Case study of an Early Childhood inclusive curriculum design and assessment

Order type: EssaySubject: EducationAcademic level: MasterStyle: Harvard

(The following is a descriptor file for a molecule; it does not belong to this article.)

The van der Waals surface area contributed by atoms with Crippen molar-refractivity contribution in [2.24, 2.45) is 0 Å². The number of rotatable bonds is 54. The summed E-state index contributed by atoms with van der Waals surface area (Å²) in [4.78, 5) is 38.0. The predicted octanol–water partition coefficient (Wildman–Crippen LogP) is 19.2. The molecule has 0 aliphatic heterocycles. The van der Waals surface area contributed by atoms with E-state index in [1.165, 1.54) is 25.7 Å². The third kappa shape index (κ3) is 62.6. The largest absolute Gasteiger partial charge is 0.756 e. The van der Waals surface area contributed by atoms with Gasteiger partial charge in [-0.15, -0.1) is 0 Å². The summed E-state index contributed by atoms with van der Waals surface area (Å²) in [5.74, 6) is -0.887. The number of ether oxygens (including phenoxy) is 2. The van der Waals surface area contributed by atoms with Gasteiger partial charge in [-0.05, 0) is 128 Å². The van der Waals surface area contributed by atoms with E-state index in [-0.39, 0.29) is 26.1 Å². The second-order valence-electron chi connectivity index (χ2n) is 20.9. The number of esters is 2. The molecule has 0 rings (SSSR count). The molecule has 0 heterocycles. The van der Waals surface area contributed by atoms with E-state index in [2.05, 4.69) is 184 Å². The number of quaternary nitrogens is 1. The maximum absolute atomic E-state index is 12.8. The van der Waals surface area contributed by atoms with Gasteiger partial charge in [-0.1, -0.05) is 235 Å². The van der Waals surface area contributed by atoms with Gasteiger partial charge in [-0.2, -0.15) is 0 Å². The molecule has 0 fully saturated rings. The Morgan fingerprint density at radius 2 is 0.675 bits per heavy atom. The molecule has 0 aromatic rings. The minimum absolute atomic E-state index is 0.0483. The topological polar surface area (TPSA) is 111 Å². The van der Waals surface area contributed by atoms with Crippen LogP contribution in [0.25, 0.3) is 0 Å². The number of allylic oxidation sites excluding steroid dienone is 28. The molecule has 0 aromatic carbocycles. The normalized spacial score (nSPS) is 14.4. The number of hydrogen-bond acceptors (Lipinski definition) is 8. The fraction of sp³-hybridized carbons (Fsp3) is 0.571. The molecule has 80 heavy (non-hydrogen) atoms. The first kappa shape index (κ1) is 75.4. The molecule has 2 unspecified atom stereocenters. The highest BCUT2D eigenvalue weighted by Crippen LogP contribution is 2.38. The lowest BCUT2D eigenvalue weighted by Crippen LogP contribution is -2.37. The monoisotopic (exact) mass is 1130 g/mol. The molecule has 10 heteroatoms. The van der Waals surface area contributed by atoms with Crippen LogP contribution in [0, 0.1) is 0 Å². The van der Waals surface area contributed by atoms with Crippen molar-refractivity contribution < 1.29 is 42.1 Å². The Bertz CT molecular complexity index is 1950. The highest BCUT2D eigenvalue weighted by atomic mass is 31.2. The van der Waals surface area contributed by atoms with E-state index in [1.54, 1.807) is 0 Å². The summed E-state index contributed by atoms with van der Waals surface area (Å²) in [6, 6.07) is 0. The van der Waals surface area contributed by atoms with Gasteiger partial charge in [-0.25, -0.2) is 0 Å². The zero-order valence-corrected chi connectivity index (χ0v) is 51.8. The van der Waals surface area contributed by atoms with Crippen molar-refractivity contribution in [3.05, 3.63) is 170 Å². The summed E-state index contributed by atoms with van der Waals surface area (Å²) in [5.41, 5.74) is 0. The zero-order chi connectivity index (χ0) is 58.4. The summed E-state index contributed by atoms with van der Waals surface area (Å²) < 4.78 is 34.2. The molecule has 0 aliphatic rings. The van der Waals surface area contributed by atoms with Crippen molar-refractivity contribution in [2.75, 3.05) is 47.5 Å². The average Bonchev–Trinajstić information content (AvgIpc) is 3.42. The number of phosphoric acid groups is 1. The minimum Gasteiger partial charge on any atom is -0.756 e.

This task is about inclusive planning. Students are expected to develop a case study in which they design a piece of curriculum (complete with an assessment task) that incorporates individualised learning plan (ILP) sequencing principles. The purpose is to plan curriculum and assessment that both responds to individual learning needs for a particular learner, while being appropriate for a whole class context. To put this another way, being conscious of learner needs and strengths of one particular learner, students are to develop curriculum and assessment to suit their teaching context that will be appropriate for an Early Childhood class. Students will draw on individual planning principles and an appropriate framework of curriculum design, such as Understanding by Design and Differentiation (Tomlinson & McTighe, 2006) or the inclusive pedagogical approach (Florian, 2014).PLEASE BREAK UP THE ESSAY INTO THE FOLLOWING PARTS:Part 1 – CONTEXT (of learner needs, strengths, learning environment, curriculum, framework of differentiation)Context is key.First, students must identify a target learner in a classroom situation that fits their teaching context and method (IN THIS CASE, “John” who is 5 years old who suffers from ADHD and is in a kindergarten setting early childhood).Some research might be done here—students might choose to develop understanding about the learning needs and strengths of “JOHN” by conducting research into what tends to typically characterise learner needs and strengths, or both.Second, students will need to articulate the learning needs and strengths explicitly.In Victoria, learners with disabilities generally require an IPP (Individual Program Plan).IPP process is as a set of interrelatedactions that can be described as the following six steps.1. Identifying needs2. Setting the direction3. Creating a plan4. Implementing the plan5. Reviewing and revising6. Transition planningUsing the INDIVIDUAL PROGRAM PLAN that is uploaded for more information, make sure these 6 steps are addressed IN ACCORDANCE FOR JOHN.Third, students also need to set the context of their learning environment—1) The class and school (KINDERGARTEN CLASSROOM)2) The curriculum & type of work that you intend to do with them (EYLF-COME UP WITH A LESSON PLAN)3) Demonstrate how you would differentiate curriculum and assessment to suit their particular strengths.This section of the assessment tasks asks you to fill out the description of their learning needs, the learning environment, curriculum context and justification for drawing on a framework such as the Understanding by Design and Differentiation framework.PART 2 – CURRICULUM & ASSESSMENT DESIGNFirst, students are expected to develop sequencing of an IPP that moves the articulation of the learners’ strengths into achievable goals against the EYLF. Meaning that we need to apply the complex task of individual and inclusive planning so that we can bring JOHN along with the rest of her/his class to access the work equitably. To get started, consider the individual program plan (early childhood) sequence. DESIGN A CURRICULUM : 1)objectives, 2) assessment & 3) class activities). and 1 LESSON PLAN.Second, students must develop these goals along with general learning intentions for a whole class, and draw on them accordingly to design curriculum for all students in the class context, noting explicitly how the target learners’ needs are to be catered for in their design.Third, students must design an assessment task that accounts for the above. That is, an assessment task that provides for all learners in a class, including the target learner, which will map their learning development against the curriculum.Fourth, students might incorporate details here about how differentiation is made possible to support all learners in the class context.Part 3: RESOURCESPart 3 of the criteria asks students to support their case study (design of curriculum, assessment and differentiation) with appropriate resources.First, students must acknowledge the applicable policy context. For example, if students identify a learner with a disability as their target learner, they must acknowledge the implications of the Disability Standards for Education, and how it is applied in the context of individualising learning in a school setting.Second, students need to consider drawing on appropriate services and/or programs to support the function of the heterogeneous classroom in which their case study is contextualised. In this case the learner identified, JOHN, has ADHD, the case study might incorporate support from an outside organisation. Explicit reference to a program/service and understanding of what this might bring to your classroom is important.Third, students need to support their case study, the design of curriculum and assessment, and the strategies undertaken by citing appropriate literature. This can be a combination of theoretical and empirical work, and students might start by consulting material from the unit.Part 4: Critical analysisA critical analysis concludes the case study.Students might take a step back from the case to consider what strength-based planning, differentiation, the curriculum design framework, and any number of other possible themes brought to their understanding. Students might also consider what planning work in this way brings to their understanding as an educator, and reflect on whether or not this approach is useful to their practice. Critical analysis of this type is more of a reflective piece, in which students consider what they have done and how it might contribute to their role going forward.==============